Maracuto Creek 105
|Basin:||Rio Grande de Loiza|
|State or Province:||Puerto Rico|
|School:||Jose E. Aponte de la Torre|
The following are the most common invertebrates collected from this stream site.
Midge larvae tend to be the most common macroinvertebrate at our sites. As with other Diptera, there are no true jointed legs. Chironomidae do have a pair of prolegs at each end and preserved individuals tend to curl into a 'C'. Identification past family requires slide-mounted heads. We have seen philopotamid caddisflies misidentified with the chironomids and we suspect that that happens when samples are being sorted from trays. Under a microscope, six prominent legs can be seen on members of the caddisfly family Philopotamidae.
More information on Philopotamidae.
We very commonly find adult and larval riffle beetles. The adults are clearly beetles, but the larvae can be confused with other orders. The forward pointing tooth on the front end of the larvae as described in the key can be a challenge to see, particularly in small individuals. Larvae are characterized by having a single tarsal claw at the end of their legs, which have 4 segments. Adults, on the other hand, have two tarsal claws at the end of each leg. Commonly encountered genera include Dubiraphia, Macroychu, Optioservus, Phanocerus, Promoresia, and Stenelmis.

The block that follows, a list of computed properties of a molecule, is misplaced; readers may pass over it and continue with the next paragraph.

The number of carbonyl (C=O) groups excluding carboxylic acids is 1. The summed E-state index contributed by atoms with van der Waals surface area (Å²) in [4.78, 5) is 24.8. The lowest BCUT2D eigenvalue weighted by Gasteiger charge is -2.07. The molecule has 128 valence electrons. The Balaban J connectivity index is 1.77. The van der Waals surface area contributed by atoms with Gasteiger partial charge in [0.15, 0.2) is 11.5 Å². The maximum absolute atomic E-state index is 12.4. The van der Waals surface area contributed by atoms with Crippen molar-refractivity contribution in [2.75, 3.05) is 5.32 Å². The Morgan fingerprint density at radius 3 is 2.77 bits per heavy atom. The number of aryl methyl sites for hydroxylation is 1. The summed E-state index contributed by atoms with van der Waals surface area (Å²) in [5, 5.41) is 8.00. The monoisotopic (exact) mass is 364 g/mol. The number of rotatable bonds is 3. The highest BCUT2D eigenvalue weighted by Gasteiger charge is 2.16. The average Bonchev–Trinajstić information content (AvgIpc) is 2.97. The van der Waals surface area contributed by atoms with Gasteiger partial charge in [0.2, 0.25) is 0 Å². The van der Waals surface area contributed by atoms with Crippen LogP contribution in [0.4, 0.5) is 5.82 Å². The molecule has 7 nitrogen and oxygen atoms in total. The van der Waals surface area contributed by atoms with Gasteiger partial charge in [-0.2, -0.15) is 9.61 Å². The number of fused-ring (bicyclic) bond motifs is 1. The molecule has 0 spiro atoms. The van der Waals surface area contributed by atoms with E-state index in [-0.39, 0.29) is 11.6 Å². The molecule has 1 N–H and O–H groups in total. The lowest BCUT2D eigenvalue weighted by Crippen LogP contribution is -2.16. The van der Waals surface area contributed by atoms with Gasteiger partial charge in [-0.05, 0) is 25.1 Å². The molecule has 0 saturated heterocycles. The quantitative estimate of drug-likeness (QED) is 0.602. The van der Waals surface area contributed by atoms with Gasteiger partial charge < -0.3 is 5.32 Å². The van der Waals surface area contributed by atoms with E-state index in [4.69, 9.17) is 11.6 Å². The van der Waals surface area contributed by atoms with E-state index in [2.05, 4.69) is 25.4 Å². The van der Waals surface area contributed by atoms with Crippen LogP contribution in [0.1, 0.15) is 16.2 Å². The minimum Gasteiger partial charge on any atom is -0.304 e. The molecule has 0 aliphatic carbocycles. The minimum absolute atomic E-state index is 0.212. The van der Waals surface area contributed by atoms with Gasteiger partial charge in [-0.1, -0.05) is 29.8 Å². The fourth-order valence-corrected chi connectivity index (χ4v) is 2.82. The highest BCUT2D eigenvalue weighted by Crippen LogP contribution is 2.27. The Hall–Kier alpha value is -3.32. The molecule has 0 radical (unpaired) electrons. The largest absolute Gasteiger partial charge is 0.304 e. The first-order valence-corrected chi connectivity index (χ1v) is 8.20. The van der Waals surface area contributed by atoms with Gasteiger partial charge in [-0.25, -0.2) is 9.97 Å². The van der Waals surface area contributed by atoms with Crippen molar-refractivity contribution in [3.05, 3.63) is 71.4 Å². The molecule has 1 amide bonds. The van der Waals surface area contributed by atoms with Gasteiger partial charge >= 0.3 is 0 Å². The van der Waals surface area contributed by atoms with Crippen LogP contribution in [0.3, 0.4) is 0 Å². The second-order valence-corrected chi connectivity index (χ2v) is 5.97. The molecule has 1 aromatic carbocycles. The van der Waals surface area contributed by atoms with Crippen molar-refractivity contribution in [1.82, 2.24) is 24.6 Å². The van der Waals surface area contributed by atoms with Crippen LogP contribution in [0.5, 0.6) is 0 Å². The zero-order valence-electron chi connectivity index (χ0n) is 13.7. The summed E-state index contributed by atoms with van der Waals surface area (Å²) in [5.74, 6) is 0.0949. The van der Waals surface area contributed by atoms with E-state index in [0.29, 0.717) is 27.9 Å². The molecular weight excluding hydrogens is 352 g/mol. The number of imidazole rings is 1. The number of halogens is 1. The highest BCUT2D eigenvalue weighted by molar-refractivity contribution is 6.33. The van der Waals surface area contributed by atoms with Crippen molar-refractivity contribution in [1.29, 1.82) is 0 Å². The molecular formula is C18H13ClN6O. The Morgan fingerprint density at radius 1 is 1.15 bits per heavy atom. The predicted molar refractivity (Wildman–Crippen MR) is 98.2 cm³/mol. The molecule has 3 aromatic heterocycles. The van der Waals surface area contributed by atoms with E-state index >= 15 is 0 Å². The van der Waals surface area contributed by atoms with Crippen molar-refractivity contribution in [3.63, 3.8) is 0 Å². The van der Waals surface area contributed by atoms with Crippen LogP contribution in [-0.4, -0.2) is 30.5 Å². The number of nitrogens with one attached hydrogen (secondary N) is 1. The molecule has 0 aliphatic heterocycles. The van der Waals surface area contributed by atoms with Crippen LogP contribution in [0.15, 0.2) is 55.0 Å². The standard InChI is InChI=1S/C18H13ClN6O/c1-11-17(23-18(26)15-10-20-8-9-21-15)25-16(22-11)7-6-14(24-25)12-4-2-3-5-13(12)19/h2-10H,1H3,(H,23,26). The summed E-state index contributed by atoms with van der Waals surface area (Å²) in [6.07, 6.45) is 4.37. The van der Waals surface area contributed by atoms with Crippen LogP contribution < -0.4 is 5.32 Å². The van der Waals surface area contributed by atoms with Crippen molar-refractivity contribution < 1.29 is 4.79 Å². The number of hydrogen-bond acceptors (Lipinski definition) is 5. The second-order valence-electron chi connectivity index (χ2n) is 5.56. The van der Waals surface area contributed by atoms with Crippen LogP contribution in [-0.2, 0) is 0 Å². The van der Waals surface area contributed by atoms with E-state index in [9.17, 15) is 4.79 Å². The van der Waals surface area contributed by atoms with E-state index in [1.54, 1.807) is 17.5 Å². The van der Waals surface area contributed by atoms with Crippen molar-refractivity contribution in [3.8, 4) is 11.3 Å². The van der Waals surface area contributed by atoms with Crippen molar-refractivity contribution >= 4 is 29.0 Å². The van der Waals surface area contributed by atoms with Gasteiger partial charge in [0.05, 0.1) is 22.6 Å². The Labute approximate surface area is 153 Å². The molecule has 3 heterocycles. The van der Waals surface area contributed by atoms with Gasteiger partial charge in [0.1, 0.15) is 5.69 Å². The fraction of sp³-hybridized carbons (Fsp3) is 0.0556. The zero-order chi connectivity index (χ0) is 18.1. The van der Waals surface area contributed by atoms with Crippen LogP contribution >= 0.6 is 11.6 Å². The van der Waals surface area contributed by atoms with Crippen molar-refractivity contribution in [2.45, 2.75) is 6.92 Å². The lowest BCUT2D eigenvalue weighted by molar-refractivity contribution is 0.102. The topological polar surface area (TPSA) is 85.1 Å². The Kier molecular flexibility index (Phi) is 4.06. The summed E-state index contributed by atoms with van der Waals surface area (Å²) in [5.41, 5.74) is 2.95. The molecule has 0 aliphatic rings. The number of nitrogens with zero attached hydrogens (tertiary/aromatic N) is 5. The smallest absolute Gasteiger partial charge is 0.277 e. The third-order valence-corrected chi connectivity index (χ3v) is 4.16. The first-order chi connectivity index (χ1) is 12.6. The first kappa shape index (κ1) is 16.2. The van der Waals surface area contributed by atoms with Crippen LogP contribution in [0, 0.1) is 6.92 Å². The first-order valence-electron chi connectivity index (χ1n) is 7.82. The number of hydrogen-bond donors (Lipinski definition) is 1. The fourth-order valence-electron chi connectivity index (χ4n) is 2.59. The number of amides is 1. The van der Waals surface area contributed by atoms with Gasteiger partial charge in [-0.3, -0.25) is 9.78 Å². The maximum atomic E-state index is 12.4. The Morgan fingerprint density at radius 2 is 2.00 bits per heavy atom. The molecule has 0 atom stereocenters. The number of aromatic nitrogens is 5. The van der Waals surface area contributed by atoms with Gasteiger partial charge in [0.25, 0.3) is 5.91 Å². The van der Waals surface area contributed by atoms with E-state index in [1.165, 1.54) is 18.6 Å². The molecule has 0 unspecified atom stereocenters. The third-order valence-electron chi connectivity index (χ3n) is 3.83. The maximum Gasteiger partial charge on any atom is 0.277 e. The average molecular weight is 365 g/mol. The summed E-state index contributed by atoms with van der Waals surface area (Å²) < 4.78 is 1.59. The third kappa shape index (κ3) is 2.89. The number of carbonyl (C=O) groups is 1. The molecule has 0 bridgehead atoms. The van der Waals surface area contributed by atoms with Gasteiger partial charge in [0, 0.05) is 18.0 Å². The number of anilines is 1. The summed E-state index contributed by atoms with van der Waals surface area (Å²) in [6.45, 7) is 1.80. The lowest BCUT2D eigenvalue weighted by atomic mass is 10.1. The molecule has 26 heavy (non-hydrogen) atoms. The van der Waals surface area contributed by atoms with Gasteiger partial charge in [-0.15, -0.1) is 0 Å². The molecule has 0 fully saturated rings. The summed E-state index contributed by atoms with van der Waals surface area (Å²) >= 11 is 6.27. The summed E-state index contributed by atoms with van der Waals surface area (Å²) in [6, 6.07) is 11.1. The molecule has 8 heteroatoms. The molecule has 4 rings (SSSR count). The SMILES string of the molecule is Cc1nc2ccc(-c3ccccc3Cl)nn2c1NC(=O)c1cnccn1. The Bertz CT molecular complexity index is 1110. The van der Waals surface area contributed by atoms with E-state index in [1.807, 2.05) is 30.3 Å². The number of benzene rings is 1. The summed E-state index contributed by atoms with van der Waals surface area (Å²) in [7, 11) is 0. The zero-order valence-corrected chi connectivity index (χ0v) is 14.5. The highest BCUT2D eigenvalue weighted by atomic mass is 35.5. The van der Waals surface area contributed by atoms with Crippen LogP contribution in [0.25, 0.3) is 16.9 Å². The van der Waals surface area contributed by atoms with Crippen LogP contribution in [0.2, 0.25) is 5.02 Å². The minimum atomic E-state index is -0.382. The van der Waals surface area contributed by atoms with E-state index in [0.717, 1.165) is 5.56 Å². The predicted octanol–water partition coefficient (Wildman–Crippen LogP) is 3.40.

Philopotomidae are net-spinning filtering collectors. A casual observer might sort them with Chironomidae, but a close look reveals six jointed legs. The faint white 'T' shaped labrum extending from the front of the head past the mandibles is diagnostic for the family (it is sometimes withdrawn and hard to see).